0446 GMT February 18, 2020
Government and household expenditure accelerated, while exports rebounded after a steep decline, according to figures published Friday, Bloomberg reported.
That was enough to offset a 2.6 percent drop in machinery and equipment investment — the biggest in more than six years — and help the economy register 0.1 percent growth.
The weakness of investment bears out warnings that uncertainty related to global trade tensions has put executives on edge and made companies reluctant to spend. There’s additional pressure on Germany from a slowdown in the car market, which is a huge part of the country’s manufacturing industry.
After a 0.2 percent contraction in second quarter, Europe’s largest economy is barely growing and on track for a full-year expansion of just 0.5 percent. That would be less than half the euro-area average and mark the worst reading since 2013.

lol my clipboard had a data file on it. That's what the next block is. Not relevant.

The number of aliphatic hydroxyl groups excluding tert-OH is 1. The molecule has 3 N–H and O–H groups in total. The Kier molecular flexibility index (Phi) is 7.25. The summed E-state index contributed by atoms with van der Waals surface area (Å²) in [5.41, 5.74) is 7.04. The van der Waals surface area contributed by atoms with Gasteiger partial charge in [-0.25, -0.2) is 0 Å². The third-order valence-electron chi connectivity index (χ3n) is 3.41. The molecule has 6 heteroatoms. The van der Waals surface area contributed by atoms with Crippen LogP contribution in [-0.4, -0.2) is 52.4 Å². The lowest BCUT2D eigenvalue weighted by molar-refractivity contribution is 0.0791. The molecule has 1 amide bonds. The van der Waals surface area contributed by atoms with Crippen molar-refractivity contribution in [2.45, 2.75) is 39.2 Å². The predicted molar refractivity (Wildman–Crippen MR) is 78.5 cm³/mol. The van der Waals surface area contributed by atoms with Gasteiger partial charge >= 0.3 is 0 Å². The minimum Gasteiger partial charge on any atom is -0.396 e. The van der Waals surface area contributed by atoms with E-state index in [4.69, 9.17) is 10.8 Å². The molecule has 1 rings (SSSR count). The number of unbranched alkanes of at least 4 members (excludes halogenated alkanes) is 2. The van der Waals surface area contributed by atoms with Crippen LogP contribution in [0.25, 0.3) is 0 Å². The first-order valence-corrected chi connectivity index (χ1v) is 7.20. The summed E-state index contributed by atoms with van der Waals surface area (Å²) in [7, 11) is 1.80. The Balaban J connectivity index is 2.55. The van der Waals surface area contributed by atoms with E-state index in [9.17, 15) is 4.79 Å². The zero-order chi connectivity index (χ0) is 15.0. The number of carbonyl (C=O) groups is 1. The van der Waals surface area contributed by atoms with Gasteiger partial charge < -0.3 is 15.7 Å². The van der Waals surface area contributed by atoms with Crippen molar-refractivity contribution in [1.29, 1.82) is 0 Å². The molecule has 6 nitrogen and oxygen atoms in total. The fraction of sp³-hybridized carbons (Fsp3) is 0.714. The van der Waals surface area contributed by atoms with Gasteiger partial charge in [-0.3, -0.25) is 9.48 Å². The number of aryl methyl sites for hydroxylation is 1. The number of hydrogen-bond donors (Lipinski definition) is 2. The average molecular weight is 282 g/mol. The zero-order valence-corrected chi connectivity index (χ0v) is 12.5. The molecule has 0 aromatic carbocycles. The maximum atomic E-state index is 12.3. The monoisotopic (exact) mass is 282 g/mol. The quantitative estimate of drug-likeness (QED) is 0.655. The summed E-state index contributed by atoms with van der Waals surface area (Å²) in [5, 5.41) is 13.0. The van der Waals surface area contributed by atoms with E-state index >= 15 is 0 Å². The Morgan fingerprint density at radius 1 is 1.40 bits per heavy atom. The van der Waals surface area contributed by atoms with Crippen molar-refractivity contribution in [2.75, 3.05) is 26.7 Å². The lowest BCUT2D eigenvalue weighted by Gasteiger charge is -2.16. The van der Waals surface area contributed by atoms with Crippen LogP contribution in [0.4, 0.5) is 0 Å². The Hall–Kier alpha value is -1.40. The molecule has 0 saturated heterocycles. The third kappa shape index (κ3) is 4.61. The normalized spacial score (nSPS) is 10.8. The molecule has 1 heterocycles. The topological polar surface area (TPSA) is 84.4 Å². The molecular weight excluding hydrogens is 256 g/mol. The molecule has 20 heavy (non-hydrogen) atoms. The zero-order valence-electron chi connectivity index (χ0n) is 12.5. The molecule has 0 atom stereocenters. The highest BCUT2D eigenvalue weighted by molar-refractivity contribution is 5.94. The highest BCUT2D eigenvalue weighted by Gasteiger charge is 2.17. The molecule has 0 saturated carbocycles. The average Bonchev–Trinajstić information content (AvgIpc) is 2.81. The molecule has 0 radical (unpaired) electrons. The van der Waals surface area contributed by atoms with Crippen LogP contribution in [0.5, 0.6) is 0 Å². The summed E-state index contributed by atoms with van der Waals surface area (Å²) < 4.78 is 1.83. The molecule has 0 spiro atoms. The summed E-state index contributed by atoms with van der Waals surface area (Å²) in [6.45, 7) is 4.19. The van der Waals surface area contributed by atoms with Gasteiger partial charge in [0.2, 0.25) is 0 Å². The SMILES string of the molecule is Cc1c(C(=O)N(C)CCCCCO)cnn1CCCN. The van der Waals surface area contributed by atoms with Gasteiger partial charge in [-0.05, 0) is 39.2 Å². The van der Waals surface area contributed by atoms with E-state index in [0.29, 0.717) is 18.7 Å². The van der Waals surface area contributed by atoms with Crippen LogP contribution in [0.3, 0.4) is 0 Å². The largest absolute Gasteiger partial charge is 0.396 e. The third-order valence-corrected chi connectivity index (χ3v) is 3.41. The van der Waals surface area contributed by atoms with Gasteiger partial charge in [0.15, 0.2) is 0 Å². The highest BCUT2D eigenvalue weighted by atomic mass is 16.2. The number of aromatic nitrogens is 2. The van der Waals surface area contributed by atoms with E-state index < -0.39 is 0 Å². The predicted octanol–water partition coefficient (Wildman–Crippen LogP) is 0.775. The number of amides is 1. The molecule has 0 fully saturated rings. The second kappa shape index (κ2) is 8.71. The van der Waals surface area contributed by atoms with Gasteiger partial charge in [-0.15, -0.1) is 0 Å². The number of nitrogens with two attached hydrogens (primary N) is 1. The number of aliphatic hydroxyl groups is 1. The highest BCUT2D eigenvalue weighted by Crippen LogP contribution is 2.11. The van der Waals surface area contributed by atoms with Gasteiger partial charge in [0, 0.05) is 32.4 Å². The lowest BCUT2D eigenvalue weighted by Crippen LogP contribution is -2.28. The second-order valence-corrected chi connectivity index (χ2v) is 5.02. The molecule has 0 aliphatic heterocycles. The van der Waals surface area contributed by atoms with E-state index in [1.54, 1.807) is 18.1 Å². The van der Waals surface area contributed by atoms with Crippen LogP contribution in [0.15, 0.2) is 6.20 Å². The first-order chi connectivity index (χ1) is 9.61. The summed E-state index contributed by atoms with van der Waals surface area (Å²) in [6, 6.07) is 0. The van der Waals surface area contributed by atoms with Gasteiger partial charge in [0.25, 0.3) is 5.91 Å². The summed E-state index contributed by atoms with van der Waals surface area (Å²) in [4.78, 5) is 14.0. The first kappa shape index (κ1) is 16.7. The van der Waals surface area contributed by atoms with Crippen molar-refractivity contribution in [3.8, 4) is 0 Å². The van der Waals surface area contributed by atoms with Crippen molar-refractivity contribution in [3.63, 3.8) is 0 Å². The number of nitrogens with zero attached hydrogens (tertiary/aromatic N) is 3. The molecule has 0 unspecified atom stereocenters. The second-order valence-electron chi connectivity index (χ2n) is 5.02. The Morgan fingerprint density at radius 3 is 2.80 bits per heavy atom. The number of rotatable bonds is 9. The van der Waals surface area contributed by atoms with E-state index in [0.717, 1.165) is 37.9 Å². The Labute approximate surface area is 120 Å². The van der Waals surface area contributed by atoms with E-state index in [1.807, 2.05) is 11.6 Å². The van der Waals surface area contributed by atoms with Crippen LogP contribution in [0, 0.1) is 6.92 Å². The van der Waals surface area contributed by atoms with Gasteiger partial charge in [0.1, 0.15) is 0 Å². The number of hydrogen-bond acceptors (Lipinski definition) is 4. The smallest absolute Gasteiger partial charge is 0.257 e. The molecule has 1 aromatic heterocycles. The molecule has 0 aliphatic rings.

Germany’s pace in the third quarter was the same as Italy’s and lagged behind France and Spain. Average growth in the 19-country euro region was 0.2 percent.
However, there have been some positive signs recently, with German business sentiment stabilizing after months of declines. Purchasing Managers’ Indexes due on Friday are forecast to show another modest improvement in measures for both manufacturing and services.
More broadly, global investor optimism has picked up and the risk of a recession has been fading. Much depends on the unfolding of US-China trade talks, where progress appears to change on an almost daily basis.